In the nineteenth century, the United States bishops requested that the Holy See make Baltimore a primatial see, which the Holy See declined to do. But, it appears that Archbishop Raymond Burke thinks he is the Primate of America given his penchant for criticizing the decisions of other American bishops, and doing so publicly.
Burke’s latest target is Cardinal Sean O’Malley, the archbishop of Boston who presided at the funeral for Sen. Edward M. Kennedy. In a speech in Washington (see Today's Briefing below ), the Prefect of the Apostolic Signatura said “Neither Holy Communion nor funeral rites should be administered to such politicians. To deny these is not a judgment of the soul, but a recognition of the scandal and its effects.” Cardinal O’Malley does not follow Burke’s interpretation of Canon 915 about who should and should not be permitted to receive communion. And, he has ably explained his reasons for presiding at the funeral already.
I could understand if Archbishop Burke had voiced his concern about the provision of funeral rites before Cardinal O’Malley made his decision. I think Burke would be wrong, but he is entitled to his opinion. But, to speak out now, after the funeral is not simply bad form. The U.S. Bishops are polarized, and Cardinal George has issued a call for unity among the Episcopal bench. Burke’s statement is especially galling because he is not taking issue with a political strategy or anything tangential. His words strike at the confidence the Catholics of Boston should have in their archbishop.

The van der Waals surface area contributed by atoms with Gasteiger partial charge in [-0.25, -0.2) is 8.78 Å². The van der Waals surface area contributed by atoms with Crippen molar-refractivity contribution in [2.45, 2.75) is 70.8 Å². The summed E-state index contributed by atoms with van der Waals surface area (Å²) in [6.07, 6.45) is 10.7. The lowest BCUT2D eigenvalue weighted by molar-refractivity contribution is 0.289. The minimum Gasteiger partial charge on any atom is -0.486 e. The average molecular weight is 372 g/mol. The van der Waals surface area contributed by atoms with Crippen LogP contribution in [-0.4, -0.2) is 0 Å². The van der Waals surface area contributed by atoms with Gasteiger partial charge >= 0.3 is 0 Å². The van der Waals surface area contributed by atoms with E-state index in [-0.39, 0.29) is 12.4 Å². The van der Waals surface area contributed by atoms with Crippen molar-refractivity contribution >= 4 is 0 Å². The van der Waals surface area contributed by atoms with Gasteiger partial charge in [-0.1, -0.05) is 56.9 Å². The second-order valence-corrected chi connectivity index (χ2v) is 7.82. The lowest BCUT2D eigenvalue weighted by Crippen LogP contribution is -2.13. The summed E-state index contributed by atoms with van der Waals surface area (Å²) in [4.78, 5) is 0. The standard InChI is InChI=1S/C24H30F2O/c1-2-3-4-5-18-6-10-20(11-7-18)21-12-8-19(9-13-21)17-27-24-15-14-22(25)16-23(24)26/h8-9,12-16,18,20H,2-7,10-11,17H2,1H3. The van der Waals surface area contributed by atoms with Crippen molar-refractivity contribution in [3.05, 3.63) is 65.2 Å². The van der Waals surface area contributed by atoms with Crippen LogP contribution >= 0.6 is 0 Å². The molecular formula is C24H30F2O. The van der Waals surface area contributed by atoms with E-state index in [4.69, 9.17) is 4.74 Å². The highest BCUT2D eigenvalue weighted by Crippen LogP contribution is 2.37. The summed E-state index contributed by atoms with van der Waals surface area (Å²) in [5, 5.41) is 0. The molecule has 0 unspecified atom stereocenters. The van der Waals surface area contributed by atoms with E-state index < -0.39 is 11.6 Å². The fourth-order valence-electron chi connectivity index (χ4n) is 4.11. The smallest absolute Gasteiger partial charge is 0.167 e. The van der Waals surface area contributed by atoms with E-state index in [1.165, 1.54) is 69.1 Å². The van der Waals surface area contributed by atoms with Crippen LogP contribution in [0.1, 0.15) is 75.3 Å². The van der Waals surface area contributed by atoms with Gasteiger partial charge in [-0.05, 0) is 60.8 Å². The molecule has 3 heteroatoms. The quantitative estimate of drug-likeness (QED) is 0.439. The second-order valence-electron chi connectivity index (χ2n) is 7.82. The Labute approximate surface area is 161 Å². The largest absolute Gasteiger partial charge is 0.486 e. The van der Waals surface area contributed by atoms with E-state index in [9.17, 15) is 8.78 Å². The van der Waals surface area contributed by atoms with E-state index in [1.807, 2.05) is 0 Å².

Earlier this year, Archbishop Burke gave an interview to Randall Terry in which he cast similar aspersions against the pastoral judgment of Washington Archbishop Donald Wuerl. Within twenty-four hours, Burke issued an apology, an equivocal apology, but an apology nonetheless.
Archbishop Burke is not a blogger. He does not pen op-eds for the local paper. He is not even any longer a member of the USCCB. He is an official of the Holy See and nowhere in the job description for his Prefecture does it say that the occupant should offer freelance criticisms of his brother bishops. There is a scandal abrew alright, and it has nothing to do with Sen. Kennedy.